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Moog’s Chief Engineer Explains The MiniGoog Moog Doodle Synth

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In celebration of Bob Moog‘s birthday, Google created an awesome web based synthesizer – the Moog Doodle Synthesizer, aka the ‘MiniGoog’.

In this video, Moog’s Chief engineer, Cyril Lance, explains the doodle’ s capabilities and how they relate to the classic MiniMoog design.

via MoogMusicInc

Android Plays Mozart (Open Accessory Demo)

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Forgive the Bourne-o-vision camera work, but this video, from Google I/O, captures a demonstration of an Android-played piano.

Details weren’t provided with the video, but it looks like an Android device connected via the Android Open Accessory ADK to a MIDI player piano.

Is Android going to catch up with iOS? If so – when?

via palmsounds

Will Google + Arduino Open Hardware Kill The iOS Music Juggernaut?

android arduino usbLong-time readers know that, for better or for worse, we’ve been talking about the way iPhones and iPads are going to be major new platforms for electronic music from day one.

Our coverage of mobile devices has focused primarily on iOS because Apple was the vendor making the right decisions, for the time, to create a viable mass-market mobile music platform. And until now, other platform vendors have been focusing too much effort on trying to imitate Apple’s success and not enough effort on leapfrogging Apple and doing something truly original.

But at this year’s Google I/O event at Moscone Center in San Francisco, Google made an announcement that has the potential to trigger a new explosion of mobile music making innovation. Google announced the Android Open Accessory Kit, a standard for connecting USB peripherals to Android mobile devices that is based on the open source Arduino hardware standard.

If that’s a lot of technical mumbo jumbo to you, here’s how it breaks down:

  • There are about 100 million activated devices based on Google’s Android platform. These are mostly mobile phones.
  • People are using 200,000 Arduino devices. Arduino is an open-source electronics prototyping platform based on hardware and software. It’s designed for artists, designers, hobbyists, and anyone interested in creating interactive objects or environments.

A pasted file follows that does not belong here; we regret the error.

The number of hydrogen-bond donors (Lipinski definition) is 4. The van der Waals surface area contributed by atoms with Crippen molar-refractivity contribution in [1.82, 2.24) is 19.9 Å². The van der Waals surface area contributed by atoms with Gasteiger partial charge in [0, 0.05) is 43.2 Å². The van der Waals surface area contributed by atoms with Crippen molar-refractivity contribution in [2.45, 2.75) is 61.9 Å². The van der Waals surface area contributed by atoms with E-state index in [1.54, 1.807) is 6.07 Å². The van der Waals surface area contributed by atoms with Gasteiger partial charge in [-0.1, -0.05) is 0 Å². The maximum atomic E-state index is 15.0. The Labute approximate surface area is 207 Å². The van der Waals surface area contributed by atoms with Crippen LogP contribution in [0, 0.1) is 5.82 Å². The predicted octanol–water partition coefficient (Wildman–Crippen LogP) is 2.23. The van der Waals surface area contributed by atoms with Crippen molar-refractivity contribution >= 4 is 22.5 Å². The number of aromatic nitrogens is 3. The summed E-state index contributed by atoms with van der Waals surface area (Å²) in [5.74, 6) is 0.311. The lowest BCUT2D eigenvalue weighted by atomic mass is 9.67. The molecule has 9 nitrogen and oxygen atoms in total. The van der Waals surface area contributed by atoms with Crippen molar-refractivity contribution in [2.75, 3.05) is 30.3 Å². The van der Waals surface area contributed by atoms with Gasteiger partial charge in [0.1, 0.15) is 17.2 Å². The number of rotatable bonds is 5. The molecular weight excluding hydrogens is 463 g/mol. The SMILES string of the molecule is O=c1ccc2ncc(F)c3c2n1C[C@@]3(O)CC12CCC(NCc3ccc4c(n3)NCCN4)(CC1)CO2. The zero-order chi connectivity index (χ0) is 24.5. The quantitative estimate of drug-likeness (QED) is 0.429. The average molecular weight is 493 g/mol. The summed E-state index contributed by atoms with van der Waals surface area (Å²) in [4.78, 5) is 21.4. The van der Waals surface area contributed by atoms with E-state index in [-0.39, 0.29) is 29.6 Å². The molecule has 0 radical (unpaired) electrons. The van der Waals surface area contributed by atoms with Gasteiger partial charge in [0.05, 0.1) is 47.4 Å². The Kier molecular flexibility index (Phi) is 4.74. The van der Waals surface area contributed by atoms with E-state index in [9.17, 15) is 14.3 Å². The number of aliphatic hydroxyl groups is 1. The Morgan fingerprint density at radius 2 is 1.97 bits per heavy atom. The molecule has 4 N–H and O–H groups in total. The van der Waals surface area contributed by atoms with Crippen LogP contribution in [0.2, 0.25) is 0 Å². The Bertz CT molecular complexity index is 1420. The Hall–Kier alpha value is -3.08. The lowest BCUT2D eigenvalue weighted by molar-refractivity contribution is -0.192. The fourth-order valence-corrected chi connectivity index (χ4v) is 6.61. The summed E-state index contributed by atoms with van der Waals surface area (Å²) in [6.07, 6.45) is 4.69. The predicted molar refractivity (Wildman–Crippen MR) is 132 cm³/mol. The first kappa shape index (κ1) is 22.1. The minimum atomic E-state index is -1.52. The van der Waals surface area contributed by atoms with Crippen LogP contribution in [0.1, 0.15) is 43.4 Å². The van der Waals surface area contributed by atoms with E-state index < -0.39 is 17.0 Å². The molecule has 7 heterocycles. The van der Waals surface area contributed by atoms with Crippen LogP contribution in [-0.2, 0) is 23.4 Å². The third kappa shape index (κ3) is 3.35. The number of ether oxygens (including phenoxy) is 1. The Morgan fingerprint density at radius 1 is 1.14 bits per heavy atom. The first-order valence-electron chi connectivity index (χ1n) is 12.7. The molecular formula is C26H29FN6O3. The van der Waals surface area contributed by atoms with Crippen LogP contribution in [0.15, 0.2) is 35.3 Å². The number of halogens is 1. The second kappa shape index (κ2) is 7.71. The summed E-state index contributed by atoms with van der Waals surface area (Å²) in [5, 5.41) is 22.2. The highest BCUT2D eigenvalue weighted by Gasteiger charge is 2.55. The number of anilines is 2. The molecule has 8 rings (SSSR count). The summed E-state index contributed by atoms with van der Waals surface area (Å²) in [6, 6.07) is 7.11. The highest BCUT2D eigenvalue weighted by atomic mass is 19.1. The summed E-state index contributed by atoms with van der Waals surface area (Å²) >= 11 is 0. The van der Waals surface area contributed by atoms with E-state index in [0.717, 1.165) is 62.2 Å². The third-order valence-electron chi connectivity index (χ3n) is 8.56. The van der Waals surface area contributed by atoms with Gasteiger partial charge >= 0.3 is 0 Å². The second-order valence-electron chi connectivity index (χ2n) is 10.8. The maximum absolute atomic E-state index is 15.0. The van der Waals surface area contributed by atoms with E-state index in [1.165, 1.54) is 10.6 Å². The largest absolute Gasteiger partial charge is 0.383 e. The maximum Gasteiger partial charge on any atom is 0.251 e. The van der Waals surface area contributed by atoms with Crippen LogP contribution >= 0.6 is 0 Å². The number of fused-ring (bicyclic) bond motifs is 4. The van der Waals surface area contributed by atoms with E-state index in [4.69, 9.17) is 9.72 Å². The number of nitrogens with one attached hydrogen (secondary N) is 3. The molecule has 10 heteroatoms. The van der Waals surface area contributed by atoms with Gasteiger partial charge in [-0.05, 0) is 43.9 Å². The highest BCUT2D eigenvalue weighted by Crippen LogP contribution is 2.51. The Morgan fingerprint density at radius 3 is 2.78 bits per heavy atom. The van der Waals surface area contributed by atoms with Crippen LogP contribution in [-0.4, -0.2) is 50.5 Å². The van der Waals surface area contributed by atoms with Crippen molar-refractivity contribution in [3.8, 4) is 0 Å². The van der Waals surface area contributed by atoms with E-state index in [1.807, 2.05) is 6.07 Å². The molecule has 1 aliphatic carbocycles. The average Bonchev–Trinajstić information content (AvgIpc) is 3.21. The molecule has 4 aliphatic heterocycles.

• The Arduino is already very popular with music hackers, who’ve created Arduino music sequencers, Arduino synths and Arduino MIDI controllers.

So – if you want to make a custom musical instrument or music controller and use a cheap Android device for the “brain”, Google’s trying to make it easy for you.

Bottom line – Google is betting that unrestricted development and natural selection are going to lead to a more dynamic platform than Apple’s walled garden approach. Continue reading

Cool Opportunity For A Student To Program Open Source DJ Software This Summer!

mixxx_screen2_smallOpen source DJ software developer Mixxx has been accepted into Google’s Summer of Code 2010, and they’re looking for students developers:

If you’re a student with C++ experience, an interest in DJing, and enthusiasm about open source software, then we encourage you to apply to work on Mixxx for the summer! Mixxx is a great opportunity to gain useful experience not only with open source software development, but also with multithreading and realtime multimedia applications.

Mixxx previously participated in Google Summer of Code in 2007 and 2008, and saw the success of several projects like the new waveform widget, improved BPM detection, and our first library overhaul. We have an enthusiastic team of mentors supported by a great community of artists and developers, and we think we’ve got an intriguing list of project ideas for this year.

Sounds like it could be a cool opportunity. Get the details at the Mixxx site.